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EPCA 2018: Sources say European paraxylene supply to be short, reliant on imports


Indorama Artlant PTA plant main demand center

Middle East well placed to benefit

London — The European paraxylene market is likely to become structurally short of product as Indorama's recently restarted Artlant purified terephthalic acid plant in Sines, Portugal, theoretically could absorb all available European production and still require imports, according to market sources.

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"The Artlant plant will be short," a source said. Indorama will have to "import from the Middle East or the US because [available] production in Europe is not enough," the source added.

The source, like others, spokes with S&P Global Platts at the EPCA conference in Vienna.

The believed paraxylene equivalent capacity of the Artlant plant, where operations were restarted in July after several years dormant, is 450,000 mt/year, by far the largest demand for PX in Europe.

Already in September, Indorama has imported significant volumes of paraxylene from the Middle East as it sought to build up stock levels of PTA before going on a short maintenance period in October.

This comes at a time when "anyone that can produce paraxylene [in Europe] is already maxed out" because the margins are so attractive, a paraxylene producer said.

A trader added that the imports were secured both because Middle Eastern product was cheaper and because supply was tight in Europe.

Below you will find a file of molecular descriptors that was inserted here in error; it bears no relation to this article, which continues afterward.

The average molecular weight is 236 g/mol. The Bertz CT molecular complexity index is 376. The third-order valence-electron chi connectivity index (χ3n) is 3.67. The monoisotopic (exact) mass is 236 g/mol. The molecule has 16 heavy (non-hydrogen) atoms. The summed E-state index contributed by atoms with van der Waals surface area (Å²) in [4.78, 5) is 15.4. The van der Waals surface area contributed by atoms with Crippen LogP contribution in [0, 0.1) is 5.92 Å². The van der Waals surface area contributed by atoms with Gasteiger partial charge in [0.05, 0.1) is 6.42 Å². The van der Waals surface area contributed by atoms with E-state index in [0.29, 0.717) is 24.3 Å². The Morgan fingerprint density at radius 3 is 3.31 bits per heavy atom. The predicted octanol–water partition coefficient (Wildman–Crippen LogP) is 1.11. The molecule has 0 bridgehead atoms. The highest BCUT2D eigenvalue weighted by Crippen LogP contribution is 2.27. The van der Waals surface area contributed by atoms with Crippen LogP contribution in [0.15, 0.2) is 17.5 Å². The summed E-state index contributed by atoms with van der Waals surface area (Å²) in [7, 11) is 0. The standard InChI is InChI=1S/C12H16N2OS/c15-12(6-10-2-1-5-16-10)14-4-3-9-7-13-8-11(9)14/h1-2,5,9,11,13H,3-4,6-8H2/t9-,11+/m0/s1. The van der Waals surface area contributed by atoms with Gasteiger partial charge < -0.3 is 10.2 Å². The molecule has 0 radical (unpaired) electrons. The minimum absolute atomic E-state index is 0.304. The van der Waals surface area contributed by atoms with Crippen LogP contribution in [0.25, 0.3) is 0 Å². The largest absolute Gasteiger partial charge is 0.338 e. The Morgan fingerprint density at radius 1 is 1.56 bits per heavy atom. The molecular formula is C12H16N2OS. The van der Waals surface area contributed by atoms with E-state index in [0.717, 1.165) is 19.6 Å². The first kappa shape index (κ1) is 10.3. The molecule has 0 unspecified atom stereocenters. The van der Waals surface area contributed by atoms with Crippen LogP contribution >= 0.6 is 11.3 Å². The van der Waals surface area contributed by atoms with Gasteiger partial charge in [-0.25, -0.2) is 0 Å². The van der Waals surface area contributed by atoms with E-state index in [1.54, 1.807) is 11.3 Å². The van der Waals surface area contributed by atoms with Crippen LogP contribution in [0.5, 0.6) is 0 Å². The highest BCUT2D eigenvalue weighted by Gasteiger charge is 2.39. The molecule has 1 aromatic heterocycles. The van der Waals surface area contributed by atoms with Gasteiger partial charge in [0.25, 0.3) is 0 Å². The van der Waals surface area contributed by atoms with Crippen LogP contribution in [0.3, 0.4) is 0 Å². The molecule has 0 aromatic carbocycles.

A paraxylene producer summarized that "if the price is very high, it means you can't get product" and that Indorama had to look elsewhere for their volume.


The Middle East has moved into the spotlight in the European paraxylene market, where recent fundamental changes in supply and demand have seen it come out ahead due to its geographic location.

"Europe is short of paraxylene," a producer said at the EPCA conference in Vienna this week, with strong demand now coming from Indorama's newly restarted Artlant purified terephthalic acid plant in Sines, Portugal.

Already in September, Indorama has imported significant volumes of paraxylene from the Middle East as it sought to build up stock levels of PTA before going on a short maintenance period in October because it could not find the volumes in Europe at attractive enough prices.

The imports have come despite paraxylene production in Europe at a peak, according to a producer.

Logistical issues within Europe have also increased Southern Europe's exposure to the Middle Eastern market. Product from Northern Europe is not so easy to transport to the South, a Northern European based producer added.

"It is like two different regions (Northern and Southern Europe). The South needs to attract product," the source said, adding that freight is expensive and logistics difficult.

This means it could be "cheaper for Southern Europe to procure volumes from the Middle East than Northern Europe," the source said.

The trade route is well trodden, with shipments moving in the opposite direction as well. A shipment of PTA from the Artlant plant was transported to the Egyptian Indian Polyester Company, EIPET, a joint venture between Indorama and India's Dhunseri, which is based in Egypt earlier this year, a source close to Indorama said.

Apart from Europe, the Middle East will also see demand from Asia. Following tariffs on US origin paraxylene by China, Asian buyers may well look to other sources of paraxylene. The Middle East could come out on top due to more competitive pricing than Europe and faster freight times.

"[Europe] will have to compete with Asia, as the Middle East is geographically well positioned," a market source said.

The lure of Middle Eastern cargoes is strong in Asia, with European volumes taking a backseat.

European paraxylene prices have tended to trade at a netback to Asia, meaning that Asian buyers do not save considerably and increase their risks due to long voyage times at around 40 days. This increases the risk of delays, and therefore demurrage costs as well as price fluctuations while the product is en route.

Middle Eastern voyage times are less, at around 25 days and so risks are reduced.

--Benjamin Brooks,